News ID: 319515
Published: 1144 GMT January 19, 2022

History of archeological research in Iran

History of archeological research in Iran

By Leila Imani*

Archeologists have made great strides to understand the culture and civilizations of the past and breathe a new life into the body of social sciences.

The methods employed for carrying out archeological studies and the approaches used to achieve progressive results arouse the curiosity of people, especially those interested in the historical roots of civilizations.

The best way to popularize archeology is to link it to tourism, which has common areas with archeological activities. Thus extensive efforts are being made for the preservation and restoration of ancient sites and monuments.

Iran is one of the most important archaeological areas on the Earth. It is evidenced by hundreds of ancient hills, architectural wonders and monuments scattered across the country.

In a book entitled, ‘Persian Antiques Splendor,’ published by German Mining Museum in Bochum, a number of researchers from various academic centers write about the craft of mining and archaeology in ancient Iran.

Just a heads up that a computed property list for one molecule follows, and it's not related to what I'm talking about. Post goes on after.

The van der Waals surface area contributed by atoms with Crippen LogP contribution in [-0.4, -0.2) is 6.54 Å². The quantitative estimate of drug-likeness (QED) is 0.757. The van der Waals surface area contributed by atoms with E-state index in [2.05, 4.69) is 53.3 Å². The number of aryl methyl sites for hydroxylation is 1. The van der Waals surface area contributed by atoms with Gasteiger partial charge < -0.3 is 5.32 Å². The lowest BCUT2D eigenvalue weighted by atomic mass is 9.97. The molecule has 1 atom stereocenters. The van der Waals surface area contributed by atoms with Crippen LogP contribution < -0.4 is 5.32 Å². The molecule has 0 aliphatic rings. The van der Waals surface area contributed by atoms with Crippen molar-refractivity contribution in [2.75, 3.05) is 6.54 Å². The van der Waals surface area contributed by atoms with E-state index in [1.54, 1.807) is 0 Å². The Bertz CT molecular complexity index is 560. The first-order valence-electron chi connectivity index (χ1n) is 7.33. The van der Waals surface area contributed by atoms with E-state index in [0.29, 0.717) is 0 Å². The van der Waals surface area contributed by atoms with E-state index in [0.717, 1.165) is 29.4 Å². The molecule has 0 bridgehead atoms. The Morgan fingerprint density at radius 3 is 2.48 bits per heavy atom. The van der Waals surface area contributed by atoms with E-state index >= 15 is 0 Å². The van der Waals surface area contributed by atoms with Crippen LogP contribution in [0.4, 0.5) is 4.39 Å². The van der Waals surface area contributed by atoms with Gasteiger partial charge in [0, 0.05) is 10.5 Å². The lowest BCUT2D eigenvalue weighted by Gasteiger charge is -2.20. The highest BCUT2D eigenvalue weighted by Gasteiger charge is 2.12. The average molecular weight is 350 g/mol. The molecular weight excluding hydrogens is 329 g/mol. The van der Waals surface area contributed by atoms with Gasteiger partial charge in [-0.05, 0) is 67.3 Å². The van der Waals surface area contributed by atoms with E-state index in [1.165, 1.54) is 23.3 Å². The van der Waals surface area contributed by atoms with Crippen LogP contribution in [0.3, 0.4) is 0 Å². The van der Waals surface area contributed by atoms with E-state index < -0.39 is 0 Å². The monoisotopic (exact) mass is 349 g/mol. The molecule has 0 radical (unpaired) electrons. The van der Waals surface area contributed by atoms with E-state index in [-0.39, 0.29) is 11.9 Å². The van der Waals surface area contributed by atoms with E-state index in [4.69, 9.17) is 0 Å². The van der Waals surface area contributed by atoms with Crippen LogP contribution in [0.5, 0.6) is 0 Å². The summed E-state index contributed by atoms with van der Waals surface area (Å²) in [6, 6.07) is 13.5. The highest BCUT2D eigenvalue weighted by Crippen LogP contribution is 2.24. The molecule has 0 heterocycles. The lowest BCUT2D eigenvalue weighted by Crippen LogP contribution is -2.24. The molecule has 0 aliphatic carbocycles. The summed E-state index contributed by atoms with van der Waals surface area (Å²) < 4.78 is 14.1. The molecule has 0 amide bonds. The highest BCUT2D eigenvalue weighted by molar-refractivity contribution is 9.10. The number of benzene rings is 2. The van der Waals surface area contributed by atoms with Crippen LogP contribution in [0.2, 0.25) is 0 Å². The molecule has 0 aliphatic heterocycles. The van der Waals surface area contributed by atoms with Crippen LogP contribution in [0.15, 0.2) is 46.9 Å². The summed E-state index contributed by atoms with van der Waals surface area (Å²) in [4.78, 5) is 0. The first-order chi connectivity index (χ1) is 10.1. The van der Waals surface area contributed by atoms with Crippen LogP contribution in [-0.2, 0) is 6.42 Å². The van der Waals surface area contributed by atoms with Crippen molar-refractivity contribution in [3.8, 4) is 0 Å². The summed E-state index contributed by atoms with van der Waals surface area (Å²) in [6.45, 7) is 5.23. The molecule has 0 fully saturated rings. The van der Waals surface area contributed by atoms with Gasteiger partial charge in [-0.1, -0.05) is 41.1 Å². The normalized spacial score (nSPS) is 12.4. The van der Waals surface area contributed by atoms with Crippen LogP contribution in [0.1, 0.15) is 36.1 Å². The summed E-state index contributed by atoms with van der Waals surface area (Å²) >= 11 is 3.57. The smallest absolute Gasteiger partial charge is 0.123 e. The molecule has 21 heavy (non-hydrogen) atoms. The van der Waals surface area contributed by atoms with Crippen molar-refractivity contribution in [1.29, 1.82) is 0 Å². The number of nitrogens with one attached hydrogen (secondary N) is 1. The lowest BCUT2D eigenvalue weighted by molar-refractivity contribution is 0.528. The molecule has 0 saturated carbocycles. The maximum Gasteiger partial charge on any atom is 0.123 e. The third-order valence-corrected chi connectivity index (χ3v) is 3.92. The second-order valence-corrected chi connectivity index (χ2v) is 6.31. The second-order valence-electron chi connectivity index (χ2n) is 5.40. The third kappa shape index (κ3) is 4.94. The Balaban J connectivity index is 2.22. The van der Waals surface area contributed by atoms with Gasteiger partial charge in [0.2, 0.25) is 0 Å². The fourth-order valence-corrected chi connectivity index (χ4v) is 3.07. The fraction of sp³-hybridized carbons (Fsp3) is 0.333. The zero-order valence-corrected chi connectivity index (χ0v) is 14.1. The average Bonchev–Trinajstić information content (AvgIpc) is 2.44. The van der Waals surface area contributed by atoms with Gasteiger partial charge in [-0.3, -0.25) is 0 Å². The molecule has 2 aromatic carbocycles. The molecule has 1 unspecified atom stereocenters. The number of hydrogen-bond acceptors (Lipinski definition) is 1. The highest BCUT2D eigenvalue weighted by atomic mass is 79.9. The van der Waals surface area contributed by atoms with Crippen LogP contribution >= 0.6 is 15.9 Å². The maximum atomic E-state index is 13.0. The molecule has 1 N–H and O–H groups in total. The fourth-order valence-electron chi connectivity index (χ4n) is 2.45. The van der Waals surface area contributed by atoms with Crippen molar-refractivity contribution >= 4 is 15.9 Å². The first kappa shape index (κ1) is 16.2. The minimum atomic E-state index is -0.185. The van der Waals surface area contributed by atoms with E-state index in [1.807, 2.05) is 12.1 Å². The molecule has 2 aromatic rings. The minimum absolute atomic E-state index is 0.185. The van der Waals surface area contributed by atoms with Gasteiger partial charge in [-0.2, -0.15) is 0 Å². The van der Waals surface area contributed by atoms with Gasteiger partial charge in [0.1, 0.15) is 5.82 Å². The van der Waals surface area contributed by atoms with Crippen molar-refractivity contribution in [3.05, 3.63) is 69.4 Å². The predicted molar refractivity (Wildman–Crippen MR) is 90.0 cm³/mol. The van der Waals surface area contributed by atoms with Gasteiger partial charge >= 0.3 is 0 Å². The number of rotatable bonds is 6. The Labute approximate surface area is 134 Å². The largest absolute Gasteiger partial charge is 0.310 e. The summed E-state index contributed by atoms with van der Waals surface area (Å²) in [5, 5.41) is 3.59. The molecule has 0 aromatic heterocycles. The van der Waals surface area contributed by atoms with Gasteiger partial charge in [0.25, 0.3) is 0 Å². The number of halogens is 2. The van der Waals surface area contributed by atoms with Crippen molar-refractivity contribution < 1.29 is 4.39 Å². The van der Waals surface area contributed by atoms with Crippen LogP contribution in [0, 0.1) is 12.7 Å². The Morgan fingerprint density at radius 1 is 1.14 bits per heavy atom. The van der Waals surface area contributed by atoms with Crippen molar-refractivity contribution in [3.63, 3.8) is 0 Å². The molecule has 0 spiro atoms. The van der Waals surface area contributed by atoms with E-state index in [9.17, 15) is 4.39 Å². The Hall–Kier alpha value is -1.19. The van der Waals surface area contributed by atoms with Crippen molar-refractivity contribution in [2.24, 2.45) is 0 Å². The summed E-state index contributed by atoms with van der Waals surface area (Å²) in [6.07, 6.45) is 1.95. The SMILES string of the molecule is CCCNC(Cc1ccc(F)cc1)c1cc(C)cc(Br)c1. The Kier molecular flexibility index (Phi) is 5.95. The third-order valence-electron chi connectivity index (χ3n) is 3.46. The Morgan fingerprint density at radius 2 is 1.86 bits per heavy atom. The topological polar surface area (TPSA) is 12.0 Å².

”The earliest literature pertaining to archaeological activities in Iran dates back to the middle of the 19th century,” wrote Sadeq Malek Shahmirzadi, a professor at the Department of Archaeology of the University of Tehran, in a chapter titled, ‘A Short History of Archaeological Research in Iran’.

Following is an edited version of the illustrated chapter.


*Leila Imani is a staff writer at Iran Daily.


Archaeological activity in Iran began in the early 19th century, though at this early stage exploration was little more than treasure hunting. While visiting Iran from 1880 to 1881, French architect and historian Marcel Dieulafoy met with some of the close companions of Naserddin Shah Qajar (1831-1896 CE). The result of these meetings may be considered the beginning of the era of enlightenment in Iranian archaeological history.

Six years later, during his second visit to Iran in 1886, Dieulafoy began excavations at the biblical site of Susa, in the southwestern province of Khuzestan. His work was later continued by other French excavators such as Jacques de Morgan, Roland de Mecquenem, Roman Ghirshman and others. The last of them was Professor J. Perrot, who led the last season of excavations at Susa in 1979, a few months before the establishment of the Islamic Republic.

In 1901, the French archaeological mission under the directorship of de Morgan obtained a monopoly on all foreign archaeological activities in Iran; from that time until 1930, French archaeologists were the only active excavators in the country.


End of French domination of archaeological research